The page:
Merci Suárez Changes Gears
September 11, 2018
Merci Suarez knew that sixth grade would be different, but she had no idea just how different. For starters, Merci has never been like the other kids at her private school in Florida, because she and her older brother, Roli, are scholarship students. They don’t have a big house or a fancy boat, and they have to do extra community service to make up for their free tuition. So when bossy Edna Santos sets her sights on the new boy who happens to be Merci’s school-assigned Sunshine Buddy, Merci becomes the target of Edna’s jealousy. Things aren't going well at home, either: Merci’s grandfather and most trusted ally, Lolo, has been acting strangely lately — forgetting important things, falling from his bike, and getting angry over nothing. No one in her family will tell Merci what's going on, so she’s left to her own worries, while also feeling all on her own at school. In a coming-of-age tale full of humor and wisdom, award-winning author Meg Medina gets to the heart of the confusion and constant change that defines middle school — and the steadfast connection that defines family.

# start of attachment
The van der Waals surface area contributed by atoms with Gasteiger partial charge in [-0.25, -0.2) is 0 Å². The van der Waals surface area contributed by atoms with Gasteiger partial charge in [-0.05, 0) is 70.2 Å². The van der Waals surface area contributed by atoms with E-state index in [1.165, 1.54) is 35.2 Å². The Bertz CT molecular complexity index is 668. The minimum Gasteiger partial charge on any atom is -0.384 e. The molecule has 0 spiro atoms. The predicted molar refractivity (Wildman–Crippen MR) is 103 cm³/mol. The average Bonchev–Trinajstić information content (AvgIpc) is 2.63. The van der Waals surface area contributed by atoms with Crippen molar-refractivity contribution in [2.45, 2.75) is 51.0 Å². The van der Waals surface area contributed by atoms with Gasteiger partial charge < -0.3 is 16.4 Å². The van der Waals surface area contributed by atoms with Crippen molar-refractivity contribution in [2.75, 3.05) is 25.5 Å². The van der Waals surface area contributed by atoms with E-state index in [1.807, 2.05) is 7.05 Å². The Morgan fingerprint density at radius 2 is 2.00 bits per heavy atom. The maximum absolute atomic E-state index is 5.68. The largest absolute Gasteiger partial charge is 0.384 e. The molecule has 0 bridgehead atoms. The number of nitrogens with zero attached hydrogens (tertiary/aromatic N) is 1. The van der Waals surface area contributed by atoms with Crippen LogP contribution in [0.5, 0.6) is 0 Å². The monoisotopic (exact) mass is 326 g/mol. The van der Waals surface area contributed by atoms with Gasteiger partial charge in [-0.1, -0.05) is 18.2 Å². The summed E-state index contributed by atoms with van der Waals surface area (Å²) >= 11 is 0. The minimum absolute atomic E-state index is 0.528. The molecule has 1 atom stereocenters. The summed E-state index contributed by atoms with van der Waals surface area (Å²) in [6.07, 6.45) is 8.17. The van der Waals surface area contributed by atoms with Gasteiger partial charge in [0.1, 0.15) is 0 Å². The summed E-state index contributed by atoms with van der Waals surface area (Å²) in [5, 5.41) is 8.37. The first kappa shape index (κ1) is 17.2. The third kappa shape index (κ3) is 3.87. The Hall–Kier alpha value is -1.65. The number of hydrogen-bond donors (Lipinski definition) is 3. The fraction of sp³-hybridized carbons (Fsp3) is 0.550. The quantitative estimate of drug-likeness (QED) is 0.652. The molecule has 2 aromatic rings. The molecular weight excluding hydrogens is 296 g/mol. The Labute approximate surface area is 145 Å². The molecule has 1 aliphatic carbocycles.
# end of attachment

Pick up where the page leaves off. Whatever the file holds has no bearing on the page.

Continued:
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It's nice to see multigenerational families living near each other-- my own neighborhood has a lot of that. The grandparents are especially fun, and the Cuban culture and food vividly portrayed. Merci's struggles with classmates, projects, and assignments, as well as her changing relationship with her brother, are all very realistic. This reminds me a bit of The Brilliant Fall of Gianna Z, but set in Florida. This joins the ranks of more recent novels concerning grandparents, which include Swartz's Smart Cookie, Gephart's In Your Shoes, Greenberg's The Battle of Junk Mountain and Reynold's As Brave As You.
This is a good transition by Medina, who has both picture books and young adult novels to her credit. There are a lot of topics being covered, which makes this book a bit on the long side, but her feel for middle grade emotions and reactions is on point.
Mental diminution in the elderly is a topic that young readers should have some knowledge of, since many of them will face problems with their grandparents before they are too much older. It always surprises me that families don't expect or discuss After my mother was diagnosed with Parkinsons a dozen years ago, we told the girls exactly what to expect. My mother is doing fairly well for 84, but none of us are surprised when she is confused. I guess it makes a better story the other way, since almost all books dealing with grandparents and dementia react with denial.
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